Hallucinogenic mushrooms offer Washingtonians relief
Magic mushrooms have been decriminalized in D.C. for a little more than a year, and for many 'shroom users, using the hallucinogen is life as usual.
In 2019, over 5.5 million people in the U.S. used hallucinogens, which are a broad range of psychoactive drugs, including psychedelics such as LSD.
- That's an increase from 1.7% of the population (12 years and older) in 2002 to 2.2% in 2019.
Catch up quick: In 2020, three-fourths of Washingtonians voted to make psilocybin mushrooms the lowest priority of D.C. law enforcement, essentially decriminalizing them.
- The ballot initiative was thanks to a Northeast mom who has used 'shrooms to manage chronic pain since her second pregnancy, she told Washingtonian.
In D.C., some psychedelics are sold at I-71 stores, or stores that gift marijuana with the purchase of another item — a loophole to the city's marijuana laws that allow people to own small amounts of marijuana but not buy or sell.
What they’re saying: People who spoke with Axios, many of whom requested anonymity to protect their professional reputations, say they use 'shrooms to alleviate anxiety and stress.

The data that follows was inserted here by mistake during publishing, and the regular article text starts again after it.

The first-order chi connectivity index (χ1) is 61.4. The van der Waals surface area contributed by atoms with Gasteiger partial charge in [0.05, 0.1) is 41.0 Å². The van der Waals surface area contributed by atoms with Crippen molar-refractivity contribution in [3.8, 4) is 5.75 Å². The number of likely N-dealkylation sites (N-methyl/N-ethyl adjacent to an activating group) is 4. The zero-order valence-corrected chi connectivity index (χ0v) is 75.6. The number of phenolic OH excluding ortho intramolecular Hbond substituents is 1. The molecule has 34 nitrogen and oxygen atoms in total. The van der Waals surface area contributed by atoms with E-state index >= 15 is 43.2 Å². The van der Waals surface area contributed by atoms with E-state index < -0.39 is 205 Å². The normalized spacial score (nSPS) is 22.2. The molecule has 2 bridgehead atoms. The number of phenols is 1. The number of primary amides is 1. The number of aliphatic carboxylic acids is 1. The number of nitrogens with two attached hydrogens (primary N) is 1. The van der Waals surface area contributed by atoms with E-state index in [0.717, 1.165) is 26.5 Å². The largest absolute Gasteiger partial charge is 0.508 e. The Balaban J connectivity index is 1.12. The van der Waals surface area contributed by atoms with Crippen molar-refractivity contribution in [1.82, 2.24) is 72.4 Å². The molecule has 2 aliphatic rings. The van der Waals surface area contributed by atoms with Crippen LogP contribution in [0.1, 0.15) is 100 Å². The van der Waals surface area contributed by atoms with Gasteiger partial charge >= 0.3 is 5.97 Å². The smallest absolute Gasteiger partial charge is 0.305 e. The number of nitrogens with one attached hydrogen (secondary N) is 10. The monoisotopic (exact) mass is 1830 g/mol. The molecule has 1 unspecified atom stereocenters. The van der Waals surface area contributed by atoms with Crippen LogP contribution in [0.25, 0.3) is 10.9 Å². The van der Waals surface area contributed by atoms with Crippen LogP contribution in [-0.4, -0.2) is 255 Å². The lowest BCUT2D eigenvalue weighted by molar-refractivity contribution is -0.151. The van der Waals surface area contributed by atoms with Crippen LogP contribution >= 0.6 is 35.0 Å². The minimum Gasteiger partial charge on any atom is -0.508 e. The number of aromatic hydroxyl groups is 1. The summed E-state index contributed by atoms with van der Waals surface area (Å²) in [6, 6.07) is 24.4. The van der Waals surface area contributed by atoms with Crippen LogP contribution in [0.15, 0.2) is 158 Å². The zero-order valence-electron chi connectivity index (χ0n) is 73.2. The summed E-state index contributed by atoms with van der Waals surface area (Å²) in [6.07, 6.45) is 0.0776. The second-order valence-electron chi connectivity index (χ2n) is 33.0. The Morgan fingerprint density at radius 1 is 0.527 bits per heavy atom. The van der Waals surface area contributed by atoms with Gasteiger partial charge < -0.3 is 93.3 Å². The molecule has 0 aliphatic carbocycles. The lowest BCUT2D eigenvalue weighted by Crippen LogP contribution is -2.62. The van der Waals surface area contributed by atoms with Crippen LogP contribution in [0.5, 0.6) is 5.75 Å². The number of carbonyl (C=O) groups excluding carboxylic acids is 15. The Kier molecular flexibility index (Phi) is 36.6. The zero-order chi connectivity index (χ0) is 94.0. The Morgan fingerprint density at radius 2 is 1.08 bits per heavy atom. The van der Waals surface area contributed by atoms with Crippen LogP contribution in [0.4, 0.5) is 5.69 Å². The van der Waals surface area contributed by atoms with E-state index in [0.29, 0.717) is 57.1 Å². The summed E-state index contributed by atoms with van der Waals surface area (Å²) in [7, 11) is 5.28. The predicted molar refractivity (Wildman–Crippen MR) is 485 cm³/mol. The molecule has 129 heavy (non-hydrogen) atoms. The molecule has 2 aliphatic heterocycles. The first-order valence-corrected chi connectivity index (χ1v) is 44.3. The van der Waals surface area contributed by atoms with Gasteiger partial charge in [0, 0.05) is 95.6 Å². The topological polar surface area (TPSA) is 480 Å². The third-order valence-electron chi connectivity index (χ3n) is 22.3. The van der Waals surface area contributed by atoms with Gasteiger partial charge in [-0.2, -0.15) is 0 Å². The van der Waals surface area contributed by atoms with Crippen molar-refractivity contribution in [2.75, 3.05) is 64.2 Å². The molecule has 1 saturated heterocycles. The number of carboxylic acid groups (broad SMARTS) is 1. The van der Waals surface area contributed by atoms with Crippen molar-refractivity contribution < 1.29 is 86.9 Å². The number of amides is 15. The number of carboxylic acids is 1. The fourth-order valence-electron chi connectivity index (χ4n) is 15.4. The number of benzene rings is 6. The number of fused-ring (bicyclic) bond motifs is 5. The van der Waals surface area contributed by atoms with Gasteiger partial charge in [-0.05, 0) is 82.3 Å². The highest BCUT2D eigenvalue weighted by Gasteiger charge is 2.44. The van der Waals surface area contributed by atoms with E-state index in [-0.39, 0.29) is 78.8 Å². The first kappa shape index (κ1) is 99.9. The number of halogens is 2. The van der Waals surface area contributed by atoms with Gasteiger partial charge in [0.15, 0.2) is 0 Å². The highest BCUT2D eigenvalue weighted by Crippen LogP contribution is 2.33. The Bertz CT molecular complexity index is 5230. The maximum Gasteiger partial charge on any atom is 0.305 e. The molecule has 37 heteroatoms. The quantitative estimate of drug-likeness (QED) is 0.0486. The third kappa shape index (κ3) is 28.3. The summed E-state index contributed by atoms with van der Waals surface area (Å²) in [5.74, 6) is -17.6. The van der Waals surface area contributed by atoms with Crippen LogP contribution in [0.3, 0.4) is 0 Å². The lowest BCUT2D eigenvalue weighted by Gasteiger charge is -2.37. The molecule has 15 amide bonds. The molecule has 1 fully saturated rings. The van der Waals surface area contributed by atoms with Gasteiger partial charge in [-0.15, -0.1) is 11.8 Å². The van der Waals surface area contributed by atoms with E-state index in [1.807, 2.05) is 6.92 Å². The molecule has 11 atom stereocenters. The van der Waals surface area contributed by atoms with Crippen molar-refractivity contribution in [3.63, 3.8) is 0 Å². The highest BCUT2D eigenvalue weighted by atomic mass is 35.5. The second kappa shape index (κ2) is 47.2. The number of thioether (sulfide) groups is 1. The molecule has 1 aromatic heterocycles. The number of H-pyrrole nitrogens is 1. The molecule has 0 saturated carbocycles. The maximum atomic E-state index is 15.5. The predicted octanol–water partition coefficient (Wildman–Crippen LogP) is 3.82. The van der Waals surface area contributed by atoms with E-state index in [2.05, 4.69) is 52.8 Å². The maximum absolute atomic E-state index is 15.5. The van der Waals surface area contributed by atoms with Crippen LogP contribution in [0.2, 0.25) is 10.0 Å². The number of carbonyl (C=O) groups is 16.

For Hayden Gise, a 22-year-old in Woodley Park, using 'shrooms every couple of months helps her get out of her own head.
- Friends who use 'shrooms “were able to see their lives from an outside perspective,” which encouraged Gise to try too, she says.
- Gise is able to purchase 'shrooms in chocolate bar format from marijuana gifting delivery services and says her experience using “isn’t like Woodstock,” preferring 1-2 grams or only half of a chocolate bar at a time.
Shane Sullivan — who works for the harm reduction organization HIPS — sees 'shrooms as a way to achieve spirituality, and as a harm reduction tool. Like cannabis, Sullivan says that 'shrooms can provide a “tolerance break” from using other, harder drugs.
- For Sullivan, the experience through microdosing 'shrooms is one of euphoria that relieves depression.
Yes, but: Sullivan says they have had bad experiences using 'shrooms before, describing one trip where they became paranoid while in public that they’d be interrogated by police.
- But decriminalization, they say, had helped alleviate that fear and led to more positive experiences.
The big picture: MDMA, psilocybin, and LSD — combined with psychotherapy — have shown promise for treating a range of addictions and mental health disorders, Axios' Alison Snyder writes.
- The Food and Drug Administration granted breakthrough therapy status to MDMA and psilocybin, signaling a shift in the potential for incorporating psychedelics into the existing health care infrastructure.
- More states are also passing laws to allow research or decriminalize its use.
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